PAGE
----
smoothing framedrop. How can I get yield("idle_frame") to work ?

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:bust_in_silhouette: Asked By Inces

Hello,

My AI processing function is quite extensive, and it causes visual frame drop. It iterates every tile character can reach, and for every reachable tile it iterates tiles, that can be targeted by all his spells. When I put yield("idle_frame")in the first iteration, frame drop is completely decreased and everything runs smooth. The problem occures again when I equip character with one spell, that has large range, and as such - iterates more targets than walkable tiles were iterated. Frame drop happens again. However, when I place yield("idle_frame") in both loops, it eliminates framedrop, but prolongs duration of whole function by over 300 %.

Is there any way I can control yielding for idle frame, so it eliminates framedrop, yet lets function run at maximum speed ? I am thinking of some way to yield idle frame on condition some frametime variable is over certain value. Can You advise me on something like this ?

:bust_in_silhouette: Reply From: HyperlinkYourHeart

Yielding for “idle_frame” means waiting until the next frame to continue the work. As such it inherently means preventing the function from running at full speed. I don’t think there’s any way around that when trying to do the work on the main thread.

If the slowdown is too much you might be able to do it on a separate thread. This should allow you to do the work as fast as possible without interfering with the main thread.

Thank You for your answer !
I was working with threads in my former project and it proved to be dangerous, I was getting a lot of inconsistent crashes. If there really is no way around it, I will have to give it another chance. But maybe You can tell me more about framedrops so I can think of something around. Like what determines, that a frame will drop ? Profiler can show variables like frametime, as it reaches above 100% on framedrops. Can I get it early from OS or something, and only yield for idle frame when it is close to 100% ? Would that work ? Any ideas of this kind ?

Inces | 2023-06-25 14:45

Yeah multi-threading can be tricky alright.

A frame will appear “dropped” if all of the processing for it takes too long, as far as I know - or rather, subsequent frames will not get processed in a timely manner.

I had been thinking about this a bit since answering, and had the thought of running the second loop 2 or 3 times before yielding - or however many times you could get away with. I was thinking to decide a number of loops that works by trial and error, but actually watching the execution time before yielding seems like a much better idea! I thought there was a method for getting how long the current frame has been processing, but I can’t find it. However, you could calculate it yourself using the Time singleton.

Remember that everything else in your game also needs to be processed in a reasonable amount of time. If you want to be really sure that everything gets done on time you should make sure that this work is done by a node with a high process_priority (i.e. it gets executed last). And if you want to be sure you know how long the frame has been processed for you would need to record the current time in a node with a low priority (gets executed first). You have 16ms to work with for a 60FPS game.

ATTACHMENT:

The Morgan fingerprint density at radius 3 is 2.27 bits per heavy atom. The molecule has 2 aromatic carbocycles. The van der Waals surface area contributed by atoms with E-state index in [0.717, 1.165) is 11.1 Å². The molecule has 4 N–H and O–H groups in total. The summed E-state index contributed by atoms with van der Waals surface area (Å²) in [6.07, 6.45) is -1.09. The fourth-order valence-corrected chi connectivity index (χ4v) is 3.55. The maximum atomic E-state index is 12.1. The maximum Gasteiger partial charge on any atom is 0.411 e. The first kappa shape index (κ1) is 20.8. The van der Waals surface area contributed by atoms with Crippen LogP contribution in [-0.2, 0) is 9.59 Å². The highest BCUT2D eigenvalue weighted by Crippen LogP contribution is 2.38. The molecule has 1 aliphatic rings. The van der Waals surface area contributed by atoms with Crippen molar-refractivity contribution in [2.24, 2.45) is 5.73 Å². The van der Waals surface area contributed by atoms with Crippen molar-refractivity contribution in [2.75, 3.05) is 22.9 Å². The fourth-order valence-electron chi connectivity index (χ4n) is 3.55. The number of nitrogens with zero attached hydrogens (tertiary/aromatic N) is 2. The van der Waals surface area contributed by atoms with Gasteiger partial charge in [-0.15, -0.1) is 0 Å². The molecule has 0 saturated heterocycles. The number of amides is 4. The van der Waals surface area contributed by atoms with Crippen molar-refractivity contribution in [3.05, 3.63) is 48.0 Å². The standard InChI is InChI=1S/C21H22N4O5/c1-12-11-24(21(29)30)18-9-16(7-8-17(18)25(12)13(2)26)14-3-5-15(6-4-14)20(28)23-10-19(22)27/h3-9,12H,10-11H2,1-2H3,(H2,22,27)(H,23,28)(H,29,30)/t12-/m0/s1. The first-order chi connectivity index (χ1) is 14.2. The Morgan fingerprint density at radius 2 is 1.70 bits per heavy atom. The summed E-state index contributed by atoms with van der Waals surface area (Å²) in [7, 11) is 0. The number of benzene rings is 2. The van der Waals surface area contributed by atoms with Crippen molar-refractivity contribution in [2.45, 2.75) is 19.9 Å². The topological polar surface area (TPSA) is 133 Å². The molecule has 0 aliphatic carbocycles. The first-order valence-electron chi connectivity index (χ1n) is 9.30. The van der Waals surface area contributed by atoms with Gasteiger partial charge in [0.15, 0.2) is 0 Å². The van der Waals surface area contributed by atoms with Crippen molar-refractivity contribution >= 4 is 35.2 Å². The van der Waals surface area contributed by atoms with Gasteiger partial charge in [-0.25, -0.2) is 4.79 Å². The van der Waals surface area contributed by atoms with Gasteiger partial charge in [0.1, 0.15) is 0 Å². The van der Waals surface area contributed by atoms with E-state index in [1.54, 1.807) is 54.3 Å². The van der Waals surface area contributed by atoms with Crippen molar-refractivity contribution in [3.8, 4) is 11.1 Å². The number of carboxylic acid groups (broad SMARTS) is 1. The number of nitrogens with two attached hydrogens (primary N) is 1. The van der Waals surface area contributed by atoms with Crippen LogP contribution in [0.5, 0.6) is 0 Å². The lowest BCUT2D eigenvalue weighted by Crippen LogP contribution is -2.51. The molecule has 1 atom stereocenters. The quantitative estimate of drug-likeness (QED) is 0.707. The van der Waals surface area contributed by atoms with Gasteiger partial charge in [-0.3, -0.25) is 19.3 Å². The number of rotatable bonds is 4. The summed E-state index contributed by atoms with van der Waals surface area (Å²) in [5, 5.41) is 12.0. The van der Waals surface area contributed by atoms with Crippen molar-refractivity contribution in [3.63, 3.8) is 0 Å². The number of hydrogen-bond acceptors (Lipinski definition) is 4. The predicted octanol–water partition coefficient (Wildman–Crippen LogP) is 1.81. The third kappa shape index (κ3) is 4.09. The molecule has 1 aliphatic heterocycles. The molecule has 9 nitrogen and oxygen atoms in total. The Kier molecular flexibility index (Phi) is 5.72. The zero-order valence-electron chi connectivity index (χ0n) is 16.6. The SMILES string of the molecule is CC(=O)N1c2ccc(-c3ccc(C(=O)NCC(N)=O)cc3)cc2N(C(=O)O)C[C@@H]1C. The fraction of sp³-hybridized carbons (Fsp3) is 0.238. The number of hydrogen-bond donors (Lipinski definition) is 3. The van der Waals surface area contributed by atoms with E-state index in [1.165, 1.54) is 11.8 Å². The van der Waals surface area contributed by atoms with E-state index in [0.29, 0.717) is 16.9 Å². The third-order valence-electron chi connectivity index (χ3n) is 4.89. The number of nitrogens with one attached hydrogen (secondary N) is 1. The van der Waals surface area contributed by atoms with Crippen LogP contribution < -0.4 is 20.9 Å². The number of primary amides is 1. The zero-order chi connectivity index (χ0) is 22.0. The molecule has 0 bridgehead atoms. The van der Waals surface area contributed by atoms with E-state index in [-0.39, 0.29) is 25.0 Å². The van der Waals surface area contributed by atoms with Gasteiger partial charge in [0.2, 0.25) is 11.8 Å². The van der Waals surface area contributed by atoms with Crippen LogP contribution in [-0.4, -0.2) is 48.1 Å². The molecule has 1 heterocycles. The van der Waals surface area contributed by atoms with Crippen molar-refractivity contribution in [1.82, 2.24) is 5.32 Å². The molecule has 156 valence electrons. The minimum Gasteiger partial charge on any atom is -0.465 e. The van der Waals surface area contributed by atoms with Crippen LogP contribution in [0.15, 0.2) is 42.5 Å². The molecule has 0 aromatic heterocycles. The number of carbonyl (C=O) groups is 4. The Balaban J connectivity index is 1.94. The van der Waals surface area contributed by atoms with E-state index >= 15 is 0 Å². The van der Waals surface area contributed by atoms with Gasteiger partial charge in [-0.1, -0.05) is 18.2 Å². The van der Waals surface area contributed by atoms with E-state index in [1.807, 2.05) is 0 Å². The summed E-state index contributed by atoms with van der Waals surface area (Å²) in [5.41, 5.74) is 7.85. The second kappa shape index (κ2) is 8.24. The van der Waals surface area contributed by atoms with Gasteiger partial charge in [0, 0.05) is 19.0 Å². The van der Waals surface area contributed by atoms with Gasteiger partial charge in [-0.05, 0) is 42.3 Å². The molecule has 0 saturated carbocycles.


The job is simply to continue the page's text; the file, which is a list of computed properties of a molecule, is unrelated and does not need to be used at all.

Also, I think having a yield in your first loop when you have one in the second might be wasting time, leaving frames where basically no work is done?

HyperlinkYourHeart | 2023-06-25 15:51

These are great ideas, thank You, I will try it out and update here :slight_smile:
However I already can see a problem - measuring Time will only prevent framedrops on the machine it was tested on. I will need some independent variable, or can I calculate it myself using Time and something else ?

Inces | 2023-06-25 16:05

The idea of measuring the time that has passed processing the current frame is so that it can work well on different computers, because they will be able to figure out how much work to do before yielding based on their own capabilities. You would need to calculate:

  1. The amount of time passed since the beginning of the frame when starting your calculation, and from this the time remaining.
  2. The amount of time it takes to perform one loop.

With those you can figure out how many more times you can loop before yielding. For example if one loop takes 5ms and you have 15ms remaining then you can loop three more times, then yield. When you return from the yield you have to calculate the timings again. Maybe you could calculate the loop time once and it will be consistent, or maybe you will want to calculate an average (and be conservative with how many more loops you do) if it is not, you will have to determine that by experimenting probably.

To calculate the time it takes to do something, just record the value from Time.get_ticks_msec() before you do it, then again afterwards, and subtract one from the other. Or use Time.get_ticks_usec() if you want to be really precise.

HyperlinkYourHeart | 2023-06-26 15:21

Hey, I have encountered what seems like inpenetrable issue. It looks like it is impossible to design conditional yield. Every function that yields for completion of another function, expects this function to have yield inside of it as well, so it returns GDScriptFunctionState. But if yield for idle frame only happens under certain conditions, it will not always return GDScriptFunctionState and force a crash :frowning:

Inces | 2023-07-01 10:10